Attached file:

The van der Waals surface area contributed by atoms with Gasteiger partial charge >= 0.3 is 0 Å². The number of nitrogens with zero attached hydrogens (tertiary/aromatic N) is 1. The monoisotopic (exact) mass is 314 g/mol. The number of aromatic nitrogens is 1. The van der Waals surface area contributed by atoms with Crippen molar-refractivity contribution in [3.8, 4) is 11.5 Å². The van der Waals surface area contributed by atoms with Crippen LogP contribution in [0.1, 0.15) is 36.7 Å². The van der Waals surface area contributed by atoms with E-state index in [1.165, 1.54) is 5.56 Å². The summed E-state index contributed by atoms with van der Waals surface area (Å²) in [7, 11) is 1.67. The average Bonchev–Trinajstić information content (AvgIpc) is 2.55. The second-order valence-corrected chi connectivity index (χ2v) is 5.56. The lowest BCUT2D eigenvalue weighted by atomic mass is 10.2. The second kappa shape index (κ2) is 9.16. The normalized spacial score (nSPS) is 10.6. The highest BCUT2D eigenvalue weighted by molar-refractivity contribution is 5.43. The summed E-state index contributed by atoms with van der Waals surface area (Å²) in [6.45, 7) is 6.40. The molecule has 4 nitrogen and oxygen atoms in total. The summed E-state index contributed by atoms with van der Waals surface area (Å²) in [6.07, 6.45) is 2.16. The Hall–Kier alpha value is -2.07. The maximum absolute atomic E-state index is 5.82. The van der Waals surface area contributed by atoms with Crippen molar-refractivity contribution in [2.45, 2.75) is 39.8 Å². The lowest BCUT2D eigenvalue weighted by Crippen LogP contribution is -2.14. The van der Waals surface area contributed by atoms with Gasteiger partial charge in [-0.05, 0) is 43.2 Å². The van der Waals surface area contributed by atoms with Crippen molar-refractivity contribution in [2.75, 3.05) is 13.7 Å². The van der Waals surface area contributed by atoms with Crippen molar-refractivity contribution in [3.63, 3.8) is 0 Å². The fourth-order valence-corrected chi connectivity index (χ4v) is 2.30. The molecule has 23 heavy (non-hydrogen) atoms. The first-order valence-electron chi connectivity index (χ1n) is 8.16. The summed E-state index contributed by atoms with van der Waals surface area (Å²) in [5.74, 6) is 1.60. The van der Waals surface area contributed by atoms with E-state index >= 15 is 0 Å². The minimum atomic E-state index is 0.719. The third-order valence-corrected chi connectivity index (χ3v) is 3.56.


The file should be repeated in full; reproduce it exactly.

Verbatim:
The van der Waals surface area contributed by atoms with Gasteiger partial charge >= 0.3 is 0 Å². The number of nitrogens with zero attached hydrogens (tertiary/aromatic N) is 1. The monoisotopic (exact) mass is 314 g/mol. The number of aromatic nitrogens is 1. The van der Waals surface area contributed by atoms with Crippen molar-refractivity contribution in [3.8, 4) is 11.5 Å². The van der Waals surface area contributed by atoms with Crippen LogP contribution in [0.1, 0.15) is 36.7 Å². The van der Waals surface area contributed by atoms with E-state index in [1.165, 1.54) is 5.56 Å². The summed E-state index contributed by atoms with van der Waals surface area (Å²) in [7, 11) is 1.67. The average Bonchev–Trinajstić information content (AvgIpc) is 2.55. The second-order valence-corrected chi connectivity index (χ2v) is 5.56. The lowest BCUT2D eigenvalue weighted by atomic mass is 10.2. The second kappa shape index (κ2) is 9.16. The normalized spacial score (nSPS) is 10.6. The highest BCUT2D eigenvalue weighted by molar-refractivity contribution is 5.43. The summed E-state index contributed by atoms with van der Waals surface area (Å²) in [6.45, 7) is 6.40. The molecule has 4 nitrogen and oxygen atoms in total. The summed E-state index contributed by atoms with van der Waals surface area (Å²) in [6.07, 6.45) is 2.16. The Hall–Kier alpha value is -2.07. The maximum absolute atomic E-state index is 5.82. The van der Waals surface area contributed by atoms with Crippen molar-refractivity contribution in [2.45, 2.75) is 39.8 Å². The lowest BCUT2D eigenvalue weighted by Crippen LogP contribution is -2.14. The van der Waals surface area contributed by atoms with Gasteiger partial charge in [-0.05, 0) is 43.2 Å². The van der Waals surface area contributed by atoms with Crippen molar-refractivity contribution in [2.75, 3.05) is 13.7 Å². The van der Waals surface area contributed by atoms with Crippen molar-refractivity contribution in [3.63, 3.8) is 0 Å². The fourth-order valence-corrected chi connectivity index (χ4v) is 2.30. The molecule has 23 heavy (non-hydrogen) atoms. The first-order valence-electron chi connectivity index (χ1n) is 8.16. The summed E-state index contributed by atoms with van der Waals surface area (Å²) in [5.74, 6) is 1.60. The van der Waals surface area contributed by atoms with E-state index >= 15 is 0 Å². The minimum atomic E-state index is 0.719. The third-order valence-corrected chi connectivity index (χ3v) is 3.56.